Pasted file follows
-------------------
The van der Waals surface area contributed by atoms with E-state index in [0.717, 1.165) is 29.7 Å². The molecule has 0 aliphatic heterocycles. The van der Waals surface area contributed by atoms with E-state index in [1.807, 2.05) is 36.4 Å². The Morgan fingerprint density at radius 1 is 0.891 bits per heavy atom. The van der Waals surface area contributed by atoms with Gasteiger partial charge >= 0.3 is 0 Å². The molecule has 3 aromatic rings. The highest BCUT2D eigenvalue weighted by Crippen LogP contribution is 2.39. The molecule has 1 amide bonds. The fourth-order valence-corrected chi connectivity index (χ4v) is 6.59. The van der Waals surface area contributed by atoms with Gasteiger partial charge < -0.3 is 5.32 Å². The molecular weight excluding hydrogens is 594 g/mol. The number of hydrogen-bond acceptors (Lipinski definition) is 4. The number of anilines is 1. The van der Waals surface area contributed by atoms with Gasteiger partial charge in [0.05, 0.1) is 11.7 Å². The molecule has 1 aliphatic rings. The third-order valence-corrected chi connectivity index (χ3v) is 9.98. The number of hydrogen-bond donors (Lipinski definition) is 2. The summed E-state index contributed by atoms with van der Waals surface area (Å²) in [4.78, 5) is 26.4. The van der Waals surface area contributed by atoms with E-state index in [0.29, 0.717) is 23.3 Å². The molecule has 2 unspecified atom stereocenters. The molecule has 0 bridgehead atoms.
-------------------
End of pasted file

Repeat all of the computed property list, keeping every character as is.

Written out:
The van der Waals surface area contributed by atoms with E-state index in [0.717, 1.165) is 29.7 Å². The molecule has 0 aliphatic heterocycles. The van der Waals surface area contributed by atoms with E-state index in [1.807, 2.05) is 36.4 Å². The Morgan fingerprint density at radius 1 is 0.891 bits per heavy atom. The van der Waals surface area contributed by atoms with Gasteiger partial charge >= 0.3 is 0 Å². The molecule has 3 aromatic rings. The highest BCUT2D eigenvalue weighted by Crippen LogP contribution is 2.39. The molecule has 1 amide bonds. The fourth-order valence-corrected chi connectivity index (χ4v) is 6.59. The van der Waals surface area contributed by atoms with Gasteiger partial charge < -0.3 is 5.32 Å². The molecular weight excluding hydrogens is 594 g/mol. The number of hydrogen-bond acceptors (Lipinski definition) is 4. The number of anilines is 1. The van der Waals surface area contributed by atoms with Gasteiger partial charge in [0.05, 0.1) is 11.7 Å². The molecule has 1 aliphatic rings. The third-order valence-corrected chi connectivity index (χ3v) is 9.98. The number of hydrogen-bond donors (Lipinski definition) is 2. The summed E-state index contributed by atoms with van der Waals surface area (Å²) in [4.78, 5) is 26.4. The van der Waals surface area contributed by atoms with E-state index in [0.29, 0.717) is 23.3 Å². The molecule has 2 unspecified atom stereocenters. The molecule has 0 bridgehead atoms.